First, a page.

A sign informs motorists the parking lots at Bowman and Kintla lakes are full at the Polebridge entrance to Glacier National Park in the North Fork on June 30, 2021. Hunter D’Antuono | Flathead Beacon

The vehicle reservation system was first implemented in 2021 to relieve congestion from pandemic-era visitation records that saw many park entrances temporarily restrict access due to overcrowding. Each year, park officials have revised the pilot system based on feedback from local communities, visitor surveys and data, which this summer included hosting a trio of civic-assessment sessions in August and collecting 1,408 written comments.

The 2023 system was the most comprehensive version of the pilot program — with all entrances to the park included — but park data showed an overall increase in visitation compared to the previous summer despite the increased restrictions. “We think we might be dialing in the sweet spot right now,” Glacier Park Superintendent Dave Roemer told the Beacon in August.

Glacier is among myriad parks that have implemented a managed access system as National Park Service-managed units nationwide routinely count around 330 million total visitors. In addition to Glacier, officials at Arches National Park and Rocky Mountain National Park have already announced vehicle reservation systems for 2024.

“We applaud the National Park Service for taking bold and creative steps in recent years to protect natural and cultural resources and preserve high-quality visitor experiences,” said Cassidy Jones, senior visitation program manager for the National Parks Conservation Association. “Bringing managed access pilot systems back to Arches, Glacier, and Rocky Mountain in 2024 is a positive next step towards making these improvements permanent. We saw gridlock traffic and frustrated visitors return to Yosemite this year when its reservation system was suspended. We strongly support visitor use management at Arches and other parks to ensure poor visitor experience conditions don’t return there.”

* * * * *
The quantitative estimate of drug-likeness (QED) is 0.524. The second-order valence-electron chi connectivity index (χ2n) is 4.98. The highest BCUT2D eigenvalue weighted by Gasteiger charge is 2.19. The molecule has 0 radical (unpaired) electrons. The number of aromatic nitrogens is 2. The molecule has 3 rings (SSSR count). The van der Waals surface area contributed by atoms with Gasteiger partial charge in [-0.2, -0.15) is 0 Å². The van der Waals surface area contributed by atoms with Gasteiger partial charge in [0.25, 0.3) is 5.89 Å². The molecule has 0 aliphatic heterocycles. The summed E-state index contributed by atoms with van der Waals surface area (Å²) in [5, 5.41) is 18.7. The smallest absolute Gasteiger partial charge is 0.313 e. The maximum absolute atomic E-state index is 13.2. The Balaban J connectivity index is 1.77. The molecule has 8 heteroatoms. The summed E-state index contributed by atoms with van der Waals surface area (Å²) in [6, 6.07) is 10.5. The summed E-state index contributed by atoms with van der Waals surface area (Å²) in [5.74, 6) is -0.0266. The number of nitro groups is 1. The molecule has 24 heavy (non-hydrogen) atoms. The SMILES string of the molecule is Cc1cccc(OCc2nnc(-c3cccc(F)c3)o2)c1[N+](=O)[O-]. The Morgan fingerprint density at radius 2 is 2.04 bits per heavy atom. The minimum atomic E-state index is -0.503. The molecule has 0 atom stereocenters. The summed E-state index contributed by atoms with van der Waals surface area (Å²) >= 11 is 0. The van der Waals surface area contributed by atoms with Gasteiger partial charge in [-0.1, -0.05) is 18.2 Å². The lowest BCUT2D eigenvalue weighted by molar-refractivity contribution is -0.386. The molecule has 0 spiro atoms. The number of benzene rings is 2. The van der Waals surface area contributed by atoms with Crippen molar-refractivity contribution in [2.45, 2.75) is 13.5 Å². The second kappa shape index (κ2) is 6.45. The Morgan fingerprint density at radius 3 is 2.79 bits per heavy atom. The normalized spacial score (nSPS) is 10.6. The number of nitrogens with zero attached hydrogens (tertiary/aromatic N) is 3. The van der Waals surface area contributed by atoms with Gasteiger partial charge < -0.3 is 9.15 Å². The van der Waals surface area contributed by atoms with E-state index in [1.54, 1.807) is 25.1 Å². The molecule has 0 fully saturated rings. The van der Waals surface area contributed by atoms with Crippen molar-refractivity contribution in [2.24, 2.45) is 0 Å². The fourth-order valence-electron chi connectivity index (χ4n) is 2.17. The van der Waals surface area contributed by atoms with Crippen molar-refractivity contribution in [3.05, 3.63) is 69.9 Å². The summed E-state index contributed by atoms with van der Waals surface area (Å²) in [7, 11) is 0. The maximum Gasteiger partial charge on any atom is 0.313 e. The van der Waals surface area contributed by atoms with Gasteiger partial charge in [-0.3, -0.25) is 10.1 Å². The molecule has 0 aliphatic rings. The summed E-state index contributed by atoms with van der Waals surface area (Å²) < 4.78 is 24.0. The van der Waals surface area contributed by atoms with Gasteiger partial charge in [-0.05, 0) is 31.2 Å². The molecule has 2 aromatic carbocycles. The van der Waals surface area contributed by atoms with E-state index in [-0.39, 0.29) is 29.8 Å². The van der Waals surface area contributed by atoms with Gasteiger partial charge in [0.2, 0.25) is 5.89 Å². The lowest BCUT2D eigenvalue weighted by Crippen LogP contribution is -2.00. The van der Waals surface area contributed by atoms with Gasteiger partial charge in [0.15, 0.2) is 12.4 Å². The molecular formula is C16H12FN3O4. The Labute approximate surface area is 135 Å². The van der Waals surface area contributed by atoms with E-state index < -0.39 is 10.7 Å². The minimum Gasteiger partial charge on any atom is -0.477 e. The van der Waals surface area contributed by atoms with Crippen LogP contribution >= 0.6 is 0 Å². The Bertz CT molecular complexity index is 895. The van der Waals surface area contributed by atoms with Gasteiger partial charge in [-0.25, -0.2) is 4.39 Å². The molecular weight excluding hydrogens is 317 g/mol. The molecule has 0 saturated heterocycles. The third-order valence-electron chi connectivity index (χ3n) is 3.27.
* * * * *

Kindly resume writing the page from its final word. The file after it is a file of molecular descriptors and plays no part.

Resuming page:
As in previous years, the vehicle reservation system at Glacier will be managed through the recreation.gov website. While there is no cost for a reservation, a $2 processing fee is charged on each transaction. A portion of all reservations will be available on a rolling basis 120 days in advance, starting on Jan. 25, 2024 at 8 a.m. All remaining vehicle reservations will be available at 7 p.m. for next-day entry beginning on May 23, signaling another change from previous years, when reservations for next-day entry were released at 8 a.m.

Any visitor entering Glacier National Park is required to have a valid entrance pass —separate from a vehicle reservation — which include a seven-day $35 vehicle pass, an Interagency Annual/Lifetime Pass, or a Glacier National Park Annual Pass. Visitors can enter the park through all entrances before 6 a.m. or after 3 p.m. without a vehicle reservation, and tribal members and landowners inside the park are exempt from the reservation system.